Home   Kent   News   Article

Paul on Politics: The pressure is on for Boris Johnson as Sue Gray's report looms

Has Boris Johnson confounded his enemies and proved that he is more wily - or perhaps lucky - than he is given credit for?

The political psycho-drama of a beleaguered Prime Minister on the verge of imploding has had many of his political foes salivating at the prospect of his demise over the saga dubbed ‘partygate.’

It's been a very hard week for Boris Johnson Picture: Phil Noble/PA
It's been a very hard week for Boris Johnson Picture: Phil Noble/PA

The prospect of a vote of no-confidence seemed to be inevitable as did the likely result.

He cut a chastened and disconsolated figure in an interview that added to the view of many that the game was up. The next day, moments before Prime Minister's Questions, there came news that one of his MPs had defected to Labour.

Could things get any worse? Yes, they could: veteran Conservative David Davis stood up to implore him to quit. Not so much a stab in the back but one in the front in full view.

It all added up to a feeling that we were watching a politician whose hold on the highest political office was loosening.

But despite everything - or maybe because of everything - the PM did the only thing he could, which was to come out with all guns blazing.

"While we were being careful, staying apart, missing relatives, and separated from those we love, those who set the rules have broken them..."

The defection seemed to galvanise him. Labour’s decision to enact the ritual crossing of the floor in the Commons was intended to ratchet up the pressure. Theatrical though it was, it united the Conservative backbenchers in a rowdy PMQs.

Disaffected MPs continued to talk up the prospect of forcing a vote of no confidence but there were reports some of those who had submitted formal letters had withdrawn them.

While he is by no means out of the woods, he could yet survive: damaged, certainly but in the face of events conspiring against him, a Houdini-like escape does not seem as improbable as when the week began.

His biggest concern will be the contents of the Sue Gray report into those lockdown parties and whether he knew more than he has admitted to. If it does, then the pressure will be back on him.

Feeling queasy over sleasy

Craig Mackinlay
Craig Mackinlay

After what appeared to be a collective vow of silence on the PM and partygate, some of the county’s MPs have set out their considered views on the saga.

South Thanet MP Craig Mackinlay says he is “furious about this entirely self-inflicted damage.” But he also says that he finds it “hard to believe that the head of any organisation, and Whitehall is a huge one, would know of every gathering and popping cork let alone be the one promoting them.”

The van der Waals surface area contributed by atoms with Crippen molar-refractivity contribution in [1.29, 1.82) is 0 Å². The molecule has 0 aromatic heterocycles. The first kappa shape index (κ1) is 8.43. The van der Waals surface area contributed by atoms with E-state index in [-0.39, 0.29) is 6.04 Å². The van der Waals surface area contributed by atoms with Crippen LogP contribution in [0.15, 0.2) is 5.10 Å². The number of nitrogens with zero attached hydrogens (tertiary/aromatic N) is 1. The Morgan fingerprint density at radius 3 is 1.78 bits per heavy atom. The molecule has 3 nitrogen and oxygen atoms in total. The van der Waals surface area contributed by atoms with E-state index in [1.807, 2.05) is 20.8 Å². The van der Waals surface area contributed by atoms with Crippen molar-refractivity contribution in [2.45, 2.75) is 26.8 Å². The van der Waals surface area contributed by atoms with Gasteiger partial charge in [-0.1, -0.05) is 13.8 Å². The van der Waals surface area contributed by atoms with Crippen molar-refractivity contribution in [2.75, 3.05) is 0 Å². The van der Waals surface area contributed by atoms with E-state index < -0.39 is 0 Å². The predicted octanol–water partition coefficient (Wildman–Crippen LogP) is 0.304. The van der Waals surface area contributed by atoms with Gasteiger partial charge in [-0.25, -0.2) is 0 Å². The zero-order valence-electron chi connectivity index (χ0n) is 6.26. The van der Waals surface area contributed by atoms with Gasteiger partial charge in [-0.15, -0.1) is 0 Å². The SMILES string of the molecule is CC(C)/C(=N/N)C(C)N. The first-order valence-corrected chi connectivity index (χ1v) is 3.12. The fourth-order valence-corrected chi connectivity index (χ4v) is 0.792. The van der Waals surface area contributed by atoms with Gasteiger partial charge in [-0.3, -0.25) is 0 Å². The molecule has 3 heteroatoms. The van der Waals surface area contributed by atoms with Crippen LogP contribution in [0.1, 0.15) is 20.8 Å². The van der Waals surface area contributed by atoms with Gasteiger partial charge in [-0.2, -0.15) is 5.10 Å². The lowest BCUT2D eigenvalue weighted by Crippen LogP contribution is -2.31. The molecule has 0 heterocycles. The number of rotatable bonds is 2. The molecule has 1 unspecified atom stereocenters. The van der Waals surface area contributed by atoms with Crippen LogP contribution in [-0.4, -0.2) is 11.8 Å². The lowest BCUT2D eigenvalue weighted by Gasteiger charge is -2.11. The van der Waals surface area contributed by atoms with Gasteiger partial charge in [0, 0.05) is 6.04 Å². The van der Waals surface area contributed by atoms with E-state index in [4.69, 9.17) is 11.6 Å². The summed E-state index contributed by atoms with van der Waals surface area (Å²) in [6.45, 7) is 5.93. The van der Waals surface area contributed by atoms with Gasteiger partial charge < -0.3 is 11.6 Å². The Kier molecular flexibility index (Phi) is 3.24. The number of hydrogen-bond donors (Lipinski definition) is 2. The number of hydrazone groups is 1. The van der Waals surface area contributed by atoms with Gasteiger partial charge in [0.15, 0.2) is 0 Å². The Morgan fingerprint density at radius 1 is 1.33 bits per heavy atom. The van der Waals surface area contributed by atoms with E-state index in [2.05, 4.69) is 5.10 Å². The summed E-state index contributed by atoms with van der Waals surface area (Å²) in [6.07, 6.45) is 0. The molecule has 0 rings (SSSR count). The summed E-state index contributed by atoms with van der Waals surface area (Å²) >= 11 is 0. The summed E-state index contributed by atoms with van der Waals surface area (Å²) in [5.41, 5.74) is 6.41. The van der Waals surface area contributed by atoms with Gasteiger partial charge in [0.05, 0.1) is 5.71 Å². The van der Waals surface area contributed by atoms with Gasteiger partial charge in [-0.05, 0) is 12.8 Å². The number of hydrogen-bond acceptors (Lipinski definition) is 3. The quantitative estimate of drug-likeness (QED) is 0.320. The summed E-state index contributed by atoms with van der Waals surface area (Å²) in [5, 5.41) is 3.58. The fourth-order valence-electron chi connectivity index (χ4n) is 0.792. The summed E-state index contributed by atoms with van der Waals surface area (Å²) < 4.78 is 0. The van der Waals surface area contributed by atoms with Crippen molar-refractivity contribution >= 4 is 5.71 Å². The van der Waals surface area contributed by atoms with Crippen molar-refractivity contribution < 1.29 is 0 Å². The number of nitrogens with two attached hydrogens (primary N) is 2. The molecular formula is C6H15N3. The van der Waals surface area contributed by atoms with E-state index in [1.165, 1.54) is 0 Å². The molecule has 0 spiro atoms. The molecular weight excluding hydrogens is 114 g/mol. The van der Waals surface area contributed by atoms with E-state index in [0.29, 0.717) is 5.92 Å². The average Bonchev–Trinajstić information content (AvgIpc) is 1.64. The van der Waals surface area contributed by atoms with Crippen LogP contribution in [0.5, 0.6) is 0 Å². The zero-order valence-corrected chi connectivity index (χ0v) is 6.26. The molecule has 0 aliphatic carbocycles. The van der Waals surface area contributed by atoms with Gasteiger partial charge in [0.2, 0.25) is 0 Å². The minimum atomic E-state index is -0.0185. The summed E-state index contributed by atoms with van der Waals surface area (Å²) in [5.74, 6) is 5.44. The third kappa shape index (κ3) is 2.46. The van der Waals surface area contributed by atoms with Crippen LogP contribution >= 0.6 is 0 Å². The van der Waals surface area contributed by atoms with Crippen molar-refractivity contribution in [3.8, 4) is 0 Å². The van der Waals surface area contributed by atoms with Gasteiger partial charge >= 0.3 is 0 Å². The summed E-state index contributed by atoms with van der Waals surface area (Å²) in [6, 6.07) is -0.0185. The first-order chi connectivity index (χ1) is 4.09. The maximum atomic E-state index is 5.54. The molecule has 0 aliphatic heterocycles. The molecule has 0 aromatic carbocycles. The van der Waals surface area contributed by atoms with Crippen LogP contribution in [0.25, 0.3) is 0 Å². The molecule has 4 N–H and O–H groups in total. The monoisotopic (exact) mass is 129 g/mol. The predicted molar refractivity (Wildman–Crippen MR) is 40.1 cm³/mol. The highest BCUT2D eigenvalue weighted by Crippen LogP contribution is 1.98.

Tonbridge and Malling MP Tom Tugendhat has told constituents: “We have learned that while we were being careful, staying apart, missing relatives, and separated from those we love at important moments in our lives, those who set the rules have broken them.

"Having made heart-breaking personal sacrifices and experienced loss, this understandably has led many of us to feel angry and disappointed.”

Maidstone and Weald MP Helen Grant told constituents who contacted her about the matter: “I am afraid that the Prime Minister’s apology at PMQs last week has done little to quell my extreme concern over this very sorry state of affairs.”

The PM’s arch critic the veteran Thanet North MP Sir Roger Gale has not added to his call for Boris to go. He too has kept under the radar.

Sir Roger Gale is not a fan of the PM Picture: Tony Flashman
Sir Roger Gale is not a fan of the PM Picture: Tony Flashman

Quite how he will respond if the testimony of Dominic Cummings - who has claimed he advised the PM that one of the now infamous gatherings breached restrictions - proves pivotal is anyone’s guess.

Sir Roger was not a fan. Back in 2019, he said.

"You have, at the heart of Number 10, as the prime minister's senior advisor, an unelected, foul-mouthed oaf" was his verdict.

All aboard

Remember when John Major promised to deal with stray traffic cones? The policy drew some ridicule at the time.

On the surface, the announcement by transport minister Grant Shapps that he planned to end the endless announcements you get on trains seemed a similarly rather light policy initiative.

But who hasn’t found the endless announcements to keep your belongings with you at all times an irritant? Though we’d guess that rather than tackling the tannoy, most rail users would prefer the government to focus on ticket price inflation.

Close This site uses cookies. By continuing to browse the site you are agreeing to our use of cookies.Learn More